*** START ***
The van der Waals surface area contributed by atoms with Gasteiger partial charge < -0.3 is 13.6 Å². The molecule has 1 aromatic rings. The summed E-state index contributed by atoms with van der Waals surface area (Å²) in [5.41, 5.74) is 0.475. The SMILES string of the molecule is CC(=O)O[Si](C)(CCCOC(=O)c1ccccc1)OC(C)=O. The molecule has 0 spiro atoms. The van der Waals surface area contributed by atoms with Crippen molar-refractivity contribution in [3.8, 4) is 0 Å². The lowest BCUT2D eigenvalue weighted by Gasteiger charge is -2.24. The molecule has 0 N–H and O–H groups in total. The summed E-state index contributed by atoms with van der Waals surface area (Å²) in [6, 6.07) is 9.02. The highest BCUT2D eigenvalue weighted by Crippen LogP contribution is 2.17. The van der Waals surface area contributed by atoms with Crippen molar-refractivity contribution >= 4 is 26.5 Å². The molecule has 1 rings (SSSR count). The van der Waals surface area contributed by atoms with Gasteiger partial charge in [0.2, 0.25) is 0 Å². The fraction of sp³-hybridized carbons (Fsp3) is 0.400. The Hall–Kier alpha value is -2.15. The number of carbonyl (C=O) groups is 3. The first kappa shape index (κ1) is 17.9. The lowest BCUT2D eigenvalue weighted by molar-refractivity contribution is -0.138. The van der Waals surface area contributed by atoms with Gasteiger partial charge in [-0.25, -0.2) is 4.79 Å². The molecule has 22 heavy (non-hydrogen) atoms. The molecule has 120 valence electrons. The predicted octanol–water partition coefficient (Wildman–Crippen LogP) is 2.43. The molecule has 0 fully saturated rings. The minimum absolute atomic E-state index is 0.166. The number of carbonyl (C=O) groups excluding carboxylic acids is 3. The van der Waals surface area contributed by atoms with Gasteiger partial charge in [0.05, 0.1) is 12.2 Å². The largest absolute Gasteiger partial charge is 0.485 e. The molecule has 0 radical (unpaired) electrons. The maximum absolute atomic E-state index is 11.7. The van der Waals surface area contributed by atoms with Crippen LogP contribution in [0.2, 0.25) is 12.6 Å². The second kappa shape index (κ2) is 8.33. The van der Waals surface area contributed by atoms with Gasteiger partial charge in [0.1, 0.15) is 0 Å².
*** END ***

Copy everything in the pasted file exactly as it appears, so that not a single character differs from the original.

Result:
The van der Waals surface area contributed by atoms with Gasteiger partial charge < -0.3 is 13.6 Å². The molecule has 1 aromatic rings. The summed E-state index contributed by atoms with van der Waals surface area (Å²) in [5.41, 5.74) is 0.475. The SMILES string of the molecule is CC(=O)O[Si](C)(CCCOC(=O)c1ccccc1)OC(C)=O. The molecule has 0 spiro atoms. The van der Waals surface area contributed by atoms with Crippen molar-refractivity contribution in [3.8, 4) is 0 Å². The lowest BCUT2D eigenvalue weighted by Gasteiger charge is -2.24. The molecule has 0 N–H and O–H groups in total. The summed E-state index contributed by atoms with van der Waals surface area (Å²) in [6, 6.07) is 9.02. The highest BCUT2D eigenvalue weighted by Crippen LogP contribution is 2.17. The van der Waals surface area contributed by atoms with Crippen molar-refractivity contribution >= 4 is 26.5 Å². The molecule has 1 rings (SSSR count). The van der Waals surface area contributed by atoms with Gasteiger partial charge in [0.2, 0.25) is 0 Å². The fraction of sp³-hybridized carbons (Fsp3) is 0.400. The Hall–Kier alpha value is -2.15. The number of carbonyl (C=O) groups is 3. The first kappa shape index (κ1) is 17.9. The lowest BCUT2D eigenvalue weighted by molar-refractivity contribution is -0.138. The van der Waals surface area contributed by atoms with Gasteiger partial charge in [-0.25, -0.2) is 4.79 Å². The molecule has 22 heavy (non-hydrogen) atoms. The molecule has 120 valence electrons. The predicted octanol–water partition coefficient (Wildman–Crippen LogP) is 2.43. The molecule has 0 fully saturated rings. The minimum absolute atomic E-state index is 0.166. The number of carbonyl (C=O) groups excluding carboxylic acids is 3. The van der Waals surface area contributed by atoms with Gasteiger partial charge in [0.05, 0.1) is 12.2 Å². The largest absolute Gasteiger partial charge is 0.485 e. The molecule has 0 radical (unpaired) electrons. The maximum absolute atomic E-state index is 11.7. The van der Waals surface area contributed by atoms with Crippen LogP contribution in [0.2, 0.25) is 12.6 Å². The second kappa shape index (κ2) is 8.33. The van der Waals surface area contributed by atoms with Gasteiger partial charge in [0.1, 0.15) is 0 Å².